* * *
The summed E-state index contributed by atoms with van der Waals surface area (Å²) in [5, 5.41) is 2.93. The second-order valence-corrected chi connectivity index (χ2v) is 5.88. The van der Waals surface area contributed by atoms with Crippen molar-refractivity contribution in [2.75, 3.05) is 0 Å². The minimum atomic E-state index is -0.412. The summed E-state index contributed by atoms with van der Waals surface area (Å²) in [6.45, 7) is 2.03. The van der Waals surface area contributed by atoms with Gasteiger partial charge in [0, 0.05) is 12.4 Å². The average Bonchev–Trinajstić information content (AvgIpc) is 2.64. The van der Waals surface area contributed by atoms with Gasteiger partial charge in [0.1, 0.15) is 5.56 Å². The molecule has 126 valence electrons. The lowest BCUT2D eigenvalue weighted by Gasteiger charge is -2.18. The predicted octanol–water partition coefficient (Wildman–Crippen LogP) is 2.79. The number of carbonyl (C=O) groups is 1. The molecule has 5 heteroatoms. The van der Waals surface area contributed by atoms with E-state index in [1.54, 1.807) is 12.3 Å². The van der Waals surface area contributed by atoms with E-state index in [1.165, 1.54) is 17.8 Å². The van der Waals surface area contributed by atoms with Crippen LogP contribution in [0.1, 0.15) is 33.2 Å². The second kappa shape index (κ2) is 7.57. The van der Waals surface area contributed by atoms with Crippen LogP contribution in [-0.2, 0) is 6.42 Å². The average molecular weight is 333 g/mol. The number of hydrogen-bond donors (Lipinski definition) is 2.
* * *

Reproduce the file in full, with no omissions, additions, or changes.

The summed E-state index contributed by atoms with van der Waals surface area (Å²) in [5, 5.41) is 2.93. The second-order valence-corrected chi connectivity index (χ2v) is 5.88. The van der Waals surface area contributed by atoms with Crippen molar-refractivity contribution in [2.75, 3.05) is 0 Å². The minimum atomic E-state index is -0.412. The summed E-state index contributed by atoms with van der Waals surface area (Å²) in [6.45, 7) is 2.03. The van der Waals surface area contributed by atoms with Gasteiger partial charge in [0, 0.05) is 12.4 Å². The average Bonchev–Trinajstić information content (AvgIpc) is 2.64. The van der Waals surface area contributed by atoms with Gasteiger partial charge in [0.1, 0.15) is 5.56 Å². The molecule has 126 valence electrons. The lowest BCUT2D eigenvalue weighted by Gasteiger charge is -2.18. The predicted octanol–water partition coefficient (Wildman–Crippen LogP) is 2.79. The number of carbonyl (C=O) groups is 1. The molecule has 5 heteroatoms. The van der Waals surface area contributed by atoms with E-state index in [1.54, 1.807) is 12.3 Å². The van der Waals surface area contributed by atoms with E-state index in [1.165, 1.54) is 17.8 Å². The van der Waals surface area contributed by atoms with Crippen LogP contribution in [0.1, 0.15) is 33.2 Å². The second kappa shape index (κ2) is 7.57. The van der Waals surface area contributed by atoms with Crippen LogP contribution in [-0.2, 0) is 6.42 Å². The average molecular weight is 333 g/mol. The number of hydrogen-bond donors (Lipinski definition) is 2.